It’s a hot October day in Northern California, and I’m roving a sea of endless green vineyards, which I’m sure haven’t felt much rain this summer. That’s when I notice the irrigation lines for the first time, then begin to see them everywhere. I imagine the wine industry to be a serious drain on California water resources, and wonder how they are navigating the drought.
It turns out they use less water than you might think. In fact, vines actually thrive in a water-stressed environment, and winemakers have been turning to technology to help them determine the perfect wine climate.
According to reports by UC Davis and the Pacific Institute, grapevines uses less applied water than many crops including alfalfa, almonds, pistachios, rice, and corn. But irrigation is not the only calculation when it comes to water consumption: to properly compare water use from one crop to another is difficult. Variables are heavily influenced by the precise location’s climate and soil characteristics. And if you get into calculating the value of each crop, there are jobs, taxes, and nutrition to consider. It’s a challenging debate. (See Which California Crops Are Worth the Water? Check for Yourself.)
While some vineyards in the driest areas have indeed been affected, overall, California is an idea climate for viticulture—precisely because it is so dry. Winemakers work hard to be as precise about irrigation as possible. According to Napa Valley growers, this is especially true for making high-quality wines.
“The ideal is to have an early season water deficit to help make sure the berry is not a large berry, but small and concentrated,” says Jim Duane, Winemaker at Seavey Vineyard. Experts actually aim to make the vine drought tolerant, knowing that the quicker this happens, the less water it will use over the season. “If we can get away without irrigating, we will,” says Eric Pooler, Director of Winegrowing at Boisset Family Estates.
And while the demands for good winemaking may not have changed with the climate, the tools to get grapevines just the right amount of water have evolved. Since the seventies, tech tools have been used in research to measure water stress, and to manage water resources more efficiently, as Garrett Buckland of Premiere Viticultural Services explains. “Part of building a sustainable business is getting the tech to match so that we’re not wasting resources. No one cares more than the guy who puts 30 to 40 million down on a property. He needs the water to still be there for years to come.” says Buckland.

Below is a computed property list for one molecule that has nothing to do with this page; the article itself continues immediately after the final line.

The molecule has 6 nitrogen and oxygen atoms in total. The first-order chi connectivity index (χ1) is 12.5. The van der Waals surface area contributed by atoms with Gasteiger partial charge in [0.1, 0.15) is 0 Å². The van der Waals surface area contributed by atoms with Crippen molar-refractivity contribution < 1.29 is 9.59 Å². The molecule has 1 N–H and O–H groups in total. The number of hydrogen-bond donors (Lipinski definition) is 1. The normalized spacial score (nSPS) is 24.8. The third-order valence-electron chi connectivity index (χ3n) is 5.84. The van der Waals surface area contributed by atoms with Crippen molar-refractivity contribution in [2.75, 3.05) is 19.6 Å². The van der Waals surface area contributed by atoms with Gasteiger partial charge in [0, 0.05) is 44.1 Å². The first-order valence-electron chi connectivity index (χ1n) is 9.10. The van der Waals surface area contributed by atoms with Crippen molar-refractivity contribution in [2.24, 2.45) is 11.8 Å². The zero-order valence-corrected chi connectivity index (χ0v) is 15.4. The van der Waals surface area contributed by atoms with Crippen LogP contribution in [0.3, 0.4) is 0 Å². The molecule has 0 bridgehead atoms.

The first revolutionary piece of technology was the CIMIS, a network of automated weather stations developed by DWR and UC Davis in 1982 to assist irrigators in measuring evapotranspiration (ET), or how much water is vaporized into the atmosphere. The farmer could gather that information from the nearest station, and with the crop coefficient, would have an estimation of how much water to add. “It was a rough idea, but it was a starting point,” says Roger Boulton, Professor of Enology at UC Davis.
Since the mid-90s, many new tech tools have been honed for use in winegrowing to measure water stress on the plant itself—each telling a different part of the story. The Pressure Bomb, which tests leaf water potential, has been used in research for decades, but became widespread for viticulture in 1995. The same year, the soil moisture probe came into use for measuring water penetration, location, and retention. The Dendrometer came about in 2004, gauging the dimensions of the plant. Shortly after, in 2005, the Porometer was developed to measure water vapor exiting plant leaf. In 2010, the Sap Flow Sensor was designed, a device revealing the turgor pressure of sap in plant tissue, or basically, how much water is going through the vine and at what rate.
The newest tech, the ET Censor, came to market in 2012. This tool, developed by UC Davis, functions similarly to the original CIMIS stations, but it’s far more accurate. It shows daily readings of a vineyard, as opposed to estimations from the closest station. “It’s a refinement, better at onsite estimates,” says Boulton.
But humans still play an important role in the health of wine vines. “We’re still looking for the holy grail in technology. If I could get a vine to talk to me every 15 minutes, I‘d want to know what it would say in real time,” says Buckland. “The best technology is still our brains.”
And according to Boulton, without federal grant programs to study new water conservation systems for agriculture, UC Davis won’t be researching the development of a comprehensive tool anytime soon.
But the winemaker has a less fatalist prediction vis-à-vis the drought. “Tech spawns in areas of need, so I think we’re going to see more and more [tools] continue to improve our irrigation practices. We want to farm holistically but [we] can do it better by paying attention to technology,” assures Pooler.
With their watchful eye on one of the world’s most precious resources, it seems that California is not turning much of its water into wine after all.